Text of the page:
But this is not only a task for the police. The duty to improve relations between the police and the community is one that falls on all of us. The police are vastly overworked, doing everything from fighting gangs to dealing with our mental health crisis. Taking some of that burden off of their shoulders would not only improve community relations but also make our communities safer. And we don’t have to wait for a better policy to do it. From volunteering at your local homeless shelter to reconsidering calling 911 every time something annoys you, you can improve police-community relations without waiting on policy changes that could take years.
While this article may seem a bit hard on the police, I want to reemphasize that most of our nation’s police force is made up of dedicated men and women who work hard to keep us safe, and for that, they deserve our gratitude and respect. But even if 99% of the cops on our streets are good, that still means there are about 7,000 dangerous cops, and the system needs to be reformed so that they face accountability for their actions or, better yet, are weeded out before they needlessly take an innocent life.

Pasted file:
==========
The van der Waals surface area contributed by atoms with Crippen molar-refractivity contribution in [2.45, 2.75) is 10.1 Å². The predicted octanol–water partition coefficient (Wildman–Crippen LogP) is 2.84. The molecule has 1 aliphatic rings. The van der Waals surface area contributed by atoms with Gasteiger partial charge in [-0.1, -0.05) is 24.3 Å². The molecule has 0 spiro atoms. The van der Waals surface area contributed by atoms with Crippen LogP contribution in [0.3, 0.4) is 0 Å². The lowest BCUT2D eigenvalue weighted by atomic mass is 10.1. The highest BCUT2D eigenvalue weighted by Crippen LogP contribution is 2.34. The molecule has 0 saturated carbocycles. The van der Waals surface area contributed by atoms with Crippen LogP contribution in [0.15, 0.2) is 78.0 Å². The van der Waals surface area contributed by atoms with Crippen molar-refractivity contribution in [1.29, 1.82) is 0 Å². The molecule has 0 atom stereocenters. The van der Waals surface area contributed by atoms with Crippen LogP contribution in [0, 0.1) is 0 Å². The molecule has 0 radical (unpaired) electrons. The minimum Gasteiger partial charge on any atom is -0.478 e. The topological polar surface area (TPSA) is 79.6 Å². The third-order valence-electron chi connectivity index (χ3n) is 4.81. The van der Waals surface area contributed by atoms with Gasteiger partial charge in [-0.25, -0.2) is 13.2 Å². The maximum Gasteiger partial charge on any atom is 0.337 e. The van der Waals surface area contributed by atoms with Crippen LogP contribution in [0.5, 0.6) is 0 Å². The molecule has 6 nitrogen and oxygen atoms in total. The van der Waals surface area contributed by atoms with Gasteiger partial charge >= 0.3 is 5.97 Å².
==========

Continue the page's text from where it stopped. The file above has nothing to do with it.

So next time you see a cop, thank them for their service and then get to work building a system that keeps our communities safe, both from crime and from those who fight it.
Categories: Domestic Affairs, Law
Good article; a couple comments:
1. Eschew the phrase “of color” from your vocabulary; it’s both unneeded and needlessly close to “colored”.
2. In the context of an article it’s better to refer to the “death” of Floyd than his “murder”, given that no one has yet been convicted of said murder.